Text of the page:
“People discourage their children when they talk or play with our children… ‘Don’t play with the Bengalis,’ they always said in front of us,” she said.
Tasleema is in her mid-twenties, and she’s still waiting for an ID card to give her children the B-Forms they need to apply to school. She said one thing is certain now. Urdu and local culture is the only solution.
“What do we do when Bangla is clearly hated here? Do we stop interacting with people and limit ourselves to our intimate communities? No, we learn the local culture and adapt to their ways because we are in society,” she added.
Jafar Ahmed understands this dilemma. He is one of the few Bengali people who can still write and read Bangla script. which is the origin of the Brahmin ancestors in many subcontinent languages.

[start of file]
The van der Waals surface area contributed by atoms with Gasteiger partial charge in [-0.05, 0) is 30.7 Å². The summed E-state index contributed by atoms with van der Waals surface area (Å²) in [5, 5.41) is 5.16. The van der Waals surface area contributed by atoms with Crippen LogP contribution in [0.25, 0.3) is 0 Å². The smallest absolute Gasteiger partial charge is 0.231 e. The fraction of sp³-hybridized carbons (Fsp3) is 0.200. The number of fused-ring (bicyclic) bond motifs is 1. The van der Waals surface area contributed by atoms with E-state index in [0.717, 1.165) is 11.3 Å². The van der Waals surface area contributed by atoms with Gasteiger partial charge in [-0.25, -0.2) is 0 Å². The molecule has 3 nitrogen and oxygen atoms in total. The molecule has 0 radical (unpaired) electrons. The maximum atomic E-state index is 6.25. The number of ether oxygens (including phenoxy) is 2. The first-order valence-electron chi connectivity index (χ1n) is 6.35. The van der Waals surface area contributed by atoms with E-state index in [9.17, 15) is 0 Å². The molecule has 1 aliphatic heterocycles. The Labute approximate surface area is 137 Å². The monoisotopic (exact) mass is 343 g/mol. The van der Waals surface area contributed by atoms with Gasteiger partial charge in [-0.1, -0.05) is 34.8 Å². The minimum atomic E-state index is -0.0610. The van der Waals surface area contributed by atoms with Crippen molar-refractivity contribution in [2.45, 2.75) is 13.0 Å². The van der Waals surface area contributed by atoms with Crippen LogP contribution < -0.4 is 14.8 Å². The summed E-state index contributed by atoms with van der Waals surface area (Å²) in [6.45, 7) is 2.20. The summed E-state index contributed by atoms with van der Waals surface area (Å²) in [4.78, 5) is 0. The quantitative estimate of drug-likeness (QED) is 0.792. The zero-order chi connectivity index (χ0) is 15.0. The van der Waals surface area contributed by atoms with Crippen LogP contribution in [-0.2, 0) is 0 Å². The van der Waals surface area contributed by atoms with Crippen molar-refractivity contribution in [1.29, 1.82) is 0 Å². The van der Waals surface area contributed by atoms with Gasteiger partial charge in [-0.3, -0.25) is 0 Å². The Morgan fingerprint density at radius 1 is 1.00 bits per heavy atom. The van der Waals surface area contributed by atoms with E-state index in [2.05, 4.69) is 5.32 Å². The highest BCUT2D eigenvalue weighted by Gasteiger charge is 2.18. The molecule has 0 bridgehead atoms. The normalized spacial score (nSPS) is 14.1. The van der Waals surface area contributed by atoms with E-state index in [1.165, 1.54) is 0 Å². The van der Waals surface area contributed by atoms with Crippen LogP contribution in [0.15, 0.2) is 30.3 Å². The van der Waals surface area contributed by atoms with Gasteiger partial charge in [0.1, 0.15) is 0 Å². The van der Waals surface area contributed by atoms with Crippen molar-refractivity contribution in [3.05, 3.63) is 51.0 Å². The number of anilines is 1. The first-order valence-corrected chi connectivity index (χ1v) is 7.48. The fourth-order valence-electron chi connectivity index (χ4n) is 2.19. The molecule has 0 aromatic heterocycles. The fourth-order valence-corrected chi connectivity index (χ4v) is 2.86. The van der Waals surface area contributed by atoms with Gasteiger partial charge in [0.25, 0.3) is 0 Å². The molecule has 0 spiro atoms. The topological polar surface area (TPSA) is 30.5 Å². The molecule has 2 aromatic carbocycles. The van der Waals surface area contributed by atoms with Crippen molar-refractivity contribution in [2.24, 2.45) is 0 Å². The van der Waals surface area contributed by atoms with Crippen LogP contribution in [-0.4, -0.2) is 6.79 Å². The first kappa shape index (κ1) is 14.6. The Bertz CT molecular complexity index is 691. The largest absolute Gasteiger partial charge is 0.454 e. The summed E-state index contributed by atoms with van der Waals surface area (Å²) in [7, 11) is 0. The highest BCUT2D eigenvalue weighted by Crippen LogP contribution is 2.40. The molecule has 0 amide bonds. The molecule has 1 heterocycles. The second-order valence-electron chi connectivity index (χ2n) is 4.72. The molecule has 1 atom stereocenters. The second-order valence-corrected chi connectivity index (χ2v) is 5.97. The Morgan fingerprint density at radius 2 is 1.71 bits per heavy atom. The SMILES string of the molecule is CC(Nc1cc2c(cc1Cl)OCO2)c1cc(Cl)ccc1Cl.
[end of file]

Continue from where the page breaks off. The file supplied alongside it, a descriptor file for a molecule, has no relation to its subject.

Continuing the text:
As he discusses this with ARY newsHe wrote a sentence in Bangla that read: ‘I am Jafar’, however, there were no Bengali congregations around. He himself could read what he had written.
About 90 percent of Bengali in Pakistan no longer know how to read or write Bangla, Ahmed said. but now in chaos
“No one has come to visit this library anymore,” Farooq said. “…if you are planning a visit, please inform me in advance So I dusted and cleaned the books and tables.”